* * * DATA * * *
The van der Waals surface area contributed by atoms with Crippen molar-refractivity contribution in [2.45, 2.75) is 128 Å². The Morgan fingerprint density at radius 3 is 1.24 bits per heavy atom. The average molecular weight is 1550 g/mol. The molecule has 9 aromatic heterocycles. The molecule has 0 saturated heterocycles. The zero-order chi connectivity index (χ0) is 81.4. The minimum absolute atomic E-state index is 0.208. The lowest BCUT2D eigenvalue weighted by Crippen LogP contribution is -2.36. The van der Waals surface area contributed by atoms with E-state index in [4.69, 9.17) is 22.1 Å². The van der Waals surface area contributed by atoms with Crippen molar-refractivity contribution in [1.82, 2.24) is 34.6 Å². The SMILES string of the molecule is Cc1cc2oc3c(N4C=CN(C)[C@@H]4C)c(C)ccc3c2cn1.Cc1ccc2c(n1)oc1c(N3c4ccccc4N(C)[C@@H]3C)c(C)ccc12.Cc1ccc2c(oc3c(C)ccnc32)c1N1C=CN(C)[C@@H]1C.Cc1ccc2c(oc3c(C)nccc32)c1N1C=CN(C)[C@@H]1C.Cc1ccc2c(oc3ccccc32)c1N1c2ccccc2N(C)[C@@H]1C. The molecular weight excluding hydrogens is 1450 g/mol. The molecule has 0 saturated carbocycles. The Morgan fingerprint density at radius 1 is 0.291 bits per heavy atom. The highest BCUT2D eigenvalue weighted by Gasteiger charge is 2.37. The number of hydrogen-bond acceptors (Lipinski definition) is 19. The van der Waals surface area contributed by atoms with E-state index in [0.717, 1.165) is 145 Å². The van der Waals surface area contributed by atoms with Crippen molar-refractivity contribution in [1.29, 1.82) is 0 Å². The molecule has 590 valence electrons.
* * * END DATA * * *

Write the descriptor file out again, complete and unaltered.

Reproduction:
The van der Waals surface area contributed by atoms with Crippen molar-refractivity contribution in [2.45, 2.75) is 128 Å². The Morgan fingerprint density at radius 3 is 1.24 bits per heavy atom. The average molecular weight is 1550 g/mol. The molecule has 9 aromatic heterocycles. The molecule has 0 saturated heterocycles. The zero-order chi connectivity index (χ0) is 81.4. The minimum absolute atomic E-state index is 0.208. The lowest BCUT2D eigenvalue weighted by Crippen LogP contribution is -2.36. The van der Waals surface area contributed by atoms with E-state index in [4.69, 9.17) is 22.1 Å². The van der Waals surface area contributed by atoms with Crippen molar-refractivity contribution in [1.82, 2.24) is 34.6 Å². The SMILES string of the molecule is Cc1cc2oc3c(N4C=CN(C)[C@@H]4C)c(C)ccc3c2cn1.Cc1ccc2c(n1)oc1c(N3c4ccccc4N(C)[C@@H]3C)c(C)ccc12.Cc1ccc2c(oc3c(C)ccnc32)c1N1C=CN(C)[C@@H]1C.Cc1ccc2c(oc3c(C)nccc32)c1N1C=CN(C)[C@@H]1C.Cc1ccc2c(oc3ccccc32)c1N1c2ccccc2N(C)[C@@H]1C. The molecular weight excluding hydrogens is 1450 g/mol. The molecule has 0 saturated carbocycles. The Morgan fingerprint density at radius 1 is 0.291 bits per heavy atom. The highest BCUT2D eigenvalue weighted by Gasteiger charge is 2.37. The number of hydrogen-bond acceptors (Lipinski definition) is 19. The van der Waals surface area contributed by atoms with E-state index in [0.717, 1.165) is 145 Å². The van der Waals surface area contributed by atoms with Crippen molar-refractivity contribution in [1.29, 1.82) is 0 Å². The molecule has 590 valence electrons.